Ask the Swan Specialist
Date: 22 October 2007
Today, Sarah, Stanley-Park-Swans website administrator, was contacted by Colleen regarding the current wildfires in California. Both inquired as to what should be done for captive pinioned swans in the path of a wildfire even though the swans are on a lake. Sarah asked that we respond with some helpful advice regarding the potential harm from smoke inhalation as well as evacuation issues. Although not every contingency can be planned, we will try to cover as much as possible in this particular request.
Just like hurricanes, wildfires can pose health risks for swans. There should be several assessments regarding any type of evacuation, especially during a catastrophe like wildfires. Taking some knowledge gleaned from our captive swan evacuations during the hurricanes of 2004, we would suggest the following information be ascertained prior to an evacuation:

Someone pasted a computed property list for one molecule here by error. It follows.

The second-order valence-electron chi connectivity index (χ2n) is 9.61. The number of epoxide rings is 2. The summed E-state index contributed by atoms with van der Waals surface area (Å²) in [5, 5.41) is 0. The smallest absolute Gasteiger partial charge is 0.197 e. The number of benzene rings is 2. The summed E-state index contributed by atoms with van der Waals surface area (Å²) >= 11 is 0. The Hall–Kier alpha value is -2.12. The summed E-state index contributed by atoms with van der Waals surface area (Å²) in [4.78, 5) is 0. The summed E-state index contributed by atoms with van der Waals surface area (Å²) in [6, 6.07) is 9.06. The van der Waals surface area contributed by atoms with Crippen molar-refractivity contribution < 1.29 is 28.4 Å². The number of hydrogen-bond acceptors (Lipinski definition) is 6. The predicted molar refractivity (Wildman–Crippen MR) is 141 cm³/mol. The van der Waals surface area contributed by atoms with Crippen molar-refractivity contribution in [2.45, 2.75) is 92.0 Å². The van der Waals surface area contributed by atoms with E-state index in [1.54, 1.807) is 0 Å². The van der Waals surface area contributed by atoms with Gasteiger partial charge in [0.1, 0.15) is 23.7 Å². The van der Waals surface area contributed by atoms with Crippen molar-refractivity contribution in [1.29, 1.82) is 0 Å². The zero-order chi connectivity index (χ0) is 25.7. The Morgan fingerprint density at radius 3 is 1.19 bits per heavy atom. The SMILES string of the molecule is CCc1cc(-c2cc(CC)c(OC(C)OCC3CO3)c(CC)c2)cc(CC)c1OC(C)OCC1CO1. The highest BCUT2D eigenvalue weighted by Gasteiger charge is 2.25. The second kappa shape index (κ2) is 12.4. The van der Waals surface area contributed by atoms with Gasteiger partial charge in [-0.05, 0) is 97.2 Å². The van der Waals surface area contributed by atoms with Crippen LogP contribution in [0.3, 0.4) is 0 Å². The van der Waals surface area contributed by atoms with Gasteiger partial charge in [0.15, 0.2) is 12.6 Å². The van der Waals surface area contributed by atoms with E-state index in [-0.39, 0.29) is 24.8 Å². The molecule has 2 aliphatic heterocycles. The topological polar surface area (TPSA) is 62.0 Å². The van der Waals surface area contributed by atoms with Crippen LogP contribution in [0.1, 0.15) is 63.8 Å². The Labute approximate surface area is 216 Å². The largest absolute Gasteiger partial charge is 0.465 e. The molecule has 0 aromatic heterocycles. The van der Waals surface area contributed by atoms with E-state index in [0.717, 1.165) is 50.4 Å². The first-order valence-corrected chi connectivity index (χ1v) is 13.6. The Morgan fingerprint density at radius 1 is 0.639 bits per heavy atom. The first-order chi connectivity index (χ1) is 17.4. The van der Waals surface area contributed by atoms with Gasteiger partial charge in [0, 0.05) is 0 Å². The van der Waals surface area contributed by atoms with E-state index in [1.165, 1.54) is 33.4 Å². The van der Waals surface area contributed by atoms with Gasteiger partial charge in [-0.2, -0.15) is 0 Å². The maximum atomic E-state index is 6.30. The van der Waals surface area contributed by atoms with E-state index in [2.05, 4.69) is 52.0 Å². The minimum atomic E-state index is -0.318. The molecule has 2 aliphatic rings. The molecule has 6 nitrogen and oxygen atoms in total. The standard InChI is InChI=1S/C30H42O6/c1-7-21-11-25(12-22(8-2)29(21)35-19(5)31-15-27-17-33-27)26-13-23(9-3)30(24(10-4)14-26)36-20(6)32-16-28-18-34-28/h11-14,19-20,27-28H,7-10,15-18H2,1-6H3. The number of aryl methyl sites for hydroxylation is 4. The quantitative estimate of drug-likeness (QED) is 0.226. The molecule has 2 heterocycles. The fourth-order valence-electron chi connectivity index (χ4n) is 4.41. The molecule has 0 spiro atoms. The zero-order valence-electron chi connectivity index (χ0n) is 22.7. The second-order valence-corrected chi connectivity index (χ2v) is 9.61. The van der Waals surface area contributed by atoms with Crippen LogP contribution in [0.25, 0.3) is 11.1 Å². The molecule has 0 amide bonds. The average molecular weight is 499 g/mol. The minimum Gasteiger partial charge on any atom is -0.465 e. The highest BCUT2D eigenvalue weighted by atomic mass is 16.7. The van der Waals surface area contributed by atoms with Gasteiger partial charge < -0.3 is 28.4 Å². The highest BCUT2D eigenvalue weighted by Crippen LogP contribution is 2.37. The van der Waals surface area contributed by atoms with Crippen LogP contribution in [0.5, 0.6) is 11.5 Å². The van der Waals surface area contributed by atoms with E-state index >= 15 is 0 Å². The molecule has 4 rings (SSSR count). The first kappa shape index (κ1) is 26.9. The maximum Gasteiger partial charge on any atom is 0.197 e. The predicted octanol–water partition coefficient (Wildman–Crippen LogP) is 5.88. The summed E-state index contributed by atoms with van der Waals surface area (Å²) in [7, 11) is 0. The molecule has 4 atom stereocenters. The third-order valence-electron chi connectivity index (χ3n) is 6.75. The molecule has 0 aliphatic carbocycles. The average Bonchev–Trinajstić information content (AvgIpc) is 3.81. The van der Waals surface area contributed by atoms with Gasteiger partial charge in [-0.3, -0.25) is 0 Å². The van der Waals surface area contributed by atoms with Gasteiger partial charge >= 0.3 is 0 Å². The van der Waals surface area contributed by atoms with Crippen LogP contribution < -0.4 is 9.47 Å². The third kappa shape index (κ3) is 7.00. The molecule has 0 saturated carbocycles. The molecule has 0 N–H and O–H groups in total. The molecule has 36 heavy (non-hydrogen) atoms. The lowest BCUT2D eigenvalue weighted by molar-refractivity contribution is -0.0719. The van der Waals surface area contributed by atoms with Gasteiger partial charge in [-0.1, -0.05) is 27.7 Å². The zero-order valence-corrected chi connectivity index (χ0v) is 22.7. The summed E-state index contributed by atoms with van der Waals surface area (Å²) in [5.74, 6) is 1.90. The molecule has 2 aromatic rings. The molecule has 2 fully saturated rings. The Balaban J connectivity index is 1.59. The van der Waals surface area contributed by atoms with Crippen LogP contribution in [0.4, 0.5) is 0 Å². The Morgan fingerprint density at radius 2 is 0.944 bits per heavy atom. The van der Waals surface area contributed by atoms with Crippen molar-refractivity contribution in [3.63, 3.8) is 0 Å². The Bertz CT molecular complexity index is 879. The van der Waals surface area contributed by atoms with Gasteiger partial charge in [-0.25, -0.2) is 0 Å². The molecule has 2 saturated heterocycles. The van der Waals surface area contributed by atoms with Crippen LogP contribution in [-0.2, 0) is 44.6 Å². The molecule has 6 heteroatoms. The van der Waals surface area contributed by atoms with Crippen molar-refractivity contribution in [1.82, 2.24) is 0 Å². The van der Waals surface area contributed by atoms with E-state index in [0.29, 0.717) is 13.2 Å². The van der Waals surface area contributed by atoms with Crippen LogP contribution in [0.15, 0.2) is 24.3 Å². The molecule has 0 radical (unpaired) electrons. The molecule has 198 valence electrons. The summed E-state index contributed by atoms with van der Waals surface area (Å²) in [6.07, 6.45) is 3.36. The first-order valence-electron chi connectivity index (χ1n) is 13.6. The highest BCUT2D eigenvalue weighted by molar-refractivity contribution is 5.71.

1. How many CAPTIVE swans are involved? More than a dozen, may not be feasible. Where are you going to place a large number of swans when you evacuate?
What means of transportation do you have for a large number of swans?
2. How much time do you have before mandatory evacuation procedures are implemented? If you choose to evacuate swans, BEGIN EARLY. Better to get them off of a lake/pond even a day early if a wildlife threat is imminent.
3. What is the size of the lake/pond? Can the swans be quickly evacuated to ensure that the animals and humans can get out of the evacuation zone safely and in a timely manner? If fire is imminent, within a mile and rapidly progressing and it is going to take an inordinate amount of time to get the swans off the lake, HUMAN safety should come first and as sad as it may seem, the swans will have to fend for themselves. THIS ISSUE CAN BE PREVENTED IF EVACUATION MEASURES ARE TAKEN EARLY.
4. Is the lake/pond large enough so that the birds can seek shelter on the opposite side of the lake/pond, be free from predators, and have ample food and water?
5. Depending on the size of the lake/pond, can the fire jump the lake to the other side thus preventing the birds from seeking shelter and running towards flames? Remember, if swans are pinioned, they cannot fly, so swimming and running are the birds' only means of transport and these modes may not be quick enough to seek shelter.